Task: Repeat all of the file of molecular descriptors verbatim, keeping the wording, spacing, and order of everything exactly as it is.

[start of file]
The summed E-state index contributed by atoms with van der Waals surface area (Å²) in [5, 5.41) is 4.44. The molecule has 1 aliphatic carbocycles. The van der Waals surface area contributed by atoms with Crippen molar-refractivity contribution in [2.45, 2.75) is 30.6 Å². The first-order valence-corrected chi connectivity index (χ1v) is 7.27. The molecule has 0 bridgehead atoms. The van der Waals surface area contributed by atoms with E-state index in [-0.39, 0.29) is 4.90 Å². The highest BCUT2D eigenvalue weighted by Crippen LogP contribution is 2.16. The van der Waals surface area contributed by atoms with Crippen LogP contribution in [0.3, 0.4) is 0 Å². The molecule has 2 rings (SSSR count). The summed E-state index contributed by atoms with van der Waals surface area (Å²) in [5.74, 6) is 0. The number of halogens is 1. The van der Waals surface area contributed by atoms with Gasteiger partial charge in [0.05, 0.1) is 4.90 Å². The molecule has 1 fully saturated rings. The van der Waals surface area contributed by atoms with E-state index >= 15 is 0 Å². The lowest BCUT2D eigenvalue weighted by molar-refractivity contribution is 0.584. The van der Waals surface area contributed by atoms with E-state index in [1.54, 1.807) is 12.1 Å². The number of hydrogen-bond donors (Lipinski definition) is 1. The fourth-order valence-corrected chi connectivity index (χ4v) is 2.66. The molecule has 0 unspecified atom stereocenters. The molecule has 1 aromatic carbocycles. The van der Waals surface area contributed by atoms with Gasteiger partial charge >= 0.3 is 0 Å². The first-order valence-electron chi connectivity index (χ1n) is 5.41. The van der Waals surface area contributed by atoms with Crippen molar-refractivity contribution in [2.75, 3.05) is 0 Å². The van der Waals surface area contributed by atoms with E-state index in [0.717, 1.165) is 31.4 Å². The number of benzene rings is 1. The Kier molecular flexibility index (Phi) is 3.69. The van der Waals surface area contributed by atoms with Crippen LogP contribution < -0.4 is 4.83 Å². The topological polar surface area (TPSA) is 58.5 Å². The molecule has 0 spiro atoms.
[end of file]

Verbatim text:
The summed E-state index contributed by atoms with van der Waals surface area (Å²) in [5, 5.41) is 4.44. The molecule has 1 aliphatic carbocycles. The van der Waals surface area contributed by atoms with Crippen molar-refractivity contribution in [2.45, 2.75) is 30.6 Å². The first-order valence-corrected chi connectivity index (χ1v) is 7.27. The molecule has 0 bridgehead atoms. The van der Waals surface area contributed by atoms with E-state index in [-0.39, 0.29) is 4.90 Å². The highest BCUT2D eigenvalue weighted by Crippen LogP contribution is 2.16. The van der Waals surface area contributed by atoms with Crippen LogP contribution in [0.3, 0.4) is 0 Å². The molecule has 2 rings (SSSR count). The summed E-state index contributed by atoms with van der Waals surface area (Å²) in [5.74, 6) is 0. The number of halogens is 1. The van der Waals surface area contributed by atoms with Gasteiger partial charge in [0.05, 0.1) is 4.90 Å². The molecule has 1 fully saturated rings. The van der Waals surface area contributed by atoms with E-state index >= 15 is 0 Å². The lowest BCUT2D eigenvalue weighted by molar-refractivity contribution is 0.584. The van der Waals surface area contributed by atoms with E-state index in [1.54, 1.807) is 12.1 Å². The number of hydrogen-bond donors (Lipinski definition) is 1. The fourth-order valence-corrected chi connectivity index (χ4v) is 2.66. The molecule has 0 unspecified atom stereocenters. The molecule has 1 aromatic carbocycles. The van der Waals surface area contributed by atoms with Gasteiger partial charge >= 0.3 is 0 Å². The first-order valence-electron chi connectivity index (χ1n) is 5.41. The van der Waals surface area contributed by atoms with Crippen molar-refractivity contribution in [2.75, 3.05) is 0 Å². The van der Waals surface area contributed by atoms with E-state index in [0.717, 1.165) is 31.4 Å². The number of benzene rings is 1. The Kier molecular flexibility index (Phi) is 3.69. The van der Waals surface area contributed by atoms with Crippen LogP contribution < -0.4 is 4.83 Å². The topological polar surface area (TPSA) is 58.5 Å². The molecule has 0 spiro atoms.